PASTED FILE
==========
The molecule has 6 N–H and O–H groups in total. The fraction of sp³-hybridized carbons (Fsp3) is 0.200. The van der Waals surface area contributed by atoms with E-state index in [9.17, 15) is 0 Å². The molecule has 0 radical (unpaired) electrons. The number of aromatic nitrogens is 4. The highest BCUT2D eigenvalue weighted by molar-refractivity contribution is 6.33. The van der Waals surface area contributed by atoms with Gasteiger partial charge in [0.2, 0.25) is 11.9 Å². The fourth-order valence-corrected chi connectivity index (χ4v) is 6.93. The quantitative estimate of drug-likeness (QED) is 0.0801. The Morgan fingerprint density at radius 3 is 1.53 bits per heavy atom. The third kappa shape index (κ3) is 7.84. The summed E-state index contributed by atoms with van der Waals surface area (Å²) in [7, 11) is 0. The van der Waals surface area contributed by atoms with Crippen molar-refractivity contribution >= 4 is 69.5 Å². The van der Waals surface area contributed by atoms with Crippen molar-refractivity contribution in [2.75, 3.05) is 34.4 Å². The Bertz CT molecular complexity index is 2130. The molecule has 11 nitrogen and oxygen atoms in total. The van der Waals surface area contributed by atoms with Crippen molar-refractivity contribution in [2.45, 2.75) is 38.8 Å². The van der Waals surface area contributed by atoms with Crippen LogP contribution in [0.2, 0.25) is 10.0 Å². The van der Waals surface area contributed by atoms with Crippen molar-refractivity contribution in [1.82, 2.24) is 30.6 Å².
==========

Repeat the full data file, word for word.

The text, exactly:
The molecule has 6 N–H and O–H groups in total. The fraction of sp³-hybridized carbons (Fsp3) is 0.200. The van der Waals surface area contributed by atoms with E-state index in [9.17, 15) is 0 Å². The molecule has 0 radical (unpaired) electrons. The number of aromatic nitrogens is 4. The highest BCUT2D eigenvalue weighted by molar-refractivity contribution is 6.33. The van der Waals surface area contributed by atoms with Gasteiger partial charge in [0.2, 0.25) is 11.9 Å². The fourth-order valence-corrected chi connectivity index (χ4v) is 6.93. The quantitative estimate of drug-likeness (QED) is 0.0801. The Morgan fingerprint density at radius 3 is 1.53 bits per heavy atom. The third kappa shape index (κ3) is 7.84. The summed E-state index contributed by atoms with van der Waals surface area (Å²) in [7, 11) is 0. The van der Waals surface area contributed by atoms with Crippen molar-refractivity contribution >= 4 is 69.5 Å². The van der Waals surface area contributed by atoms with Crippen molar-refractivity contribution in [2.75, 3.05) is 34.4 Å². The Bertz CT molecular complexity index is 2130. The molecule has 11 nitrogen and oxygen atoms in total. The van der Waals surface area contributed by atoms with Crippen molar-refractivity contribution in [2.45, 2.75) is 38.8 Å². The van der Waals surface area contributed by atoms with Crippen LogP contribution in [0.2, 0.25) is 10.0 Å². The van der Waals surface area contributed by atoms with Crippen molar-refractivity contribution in [1.82, 2.24) is 30.6 Å².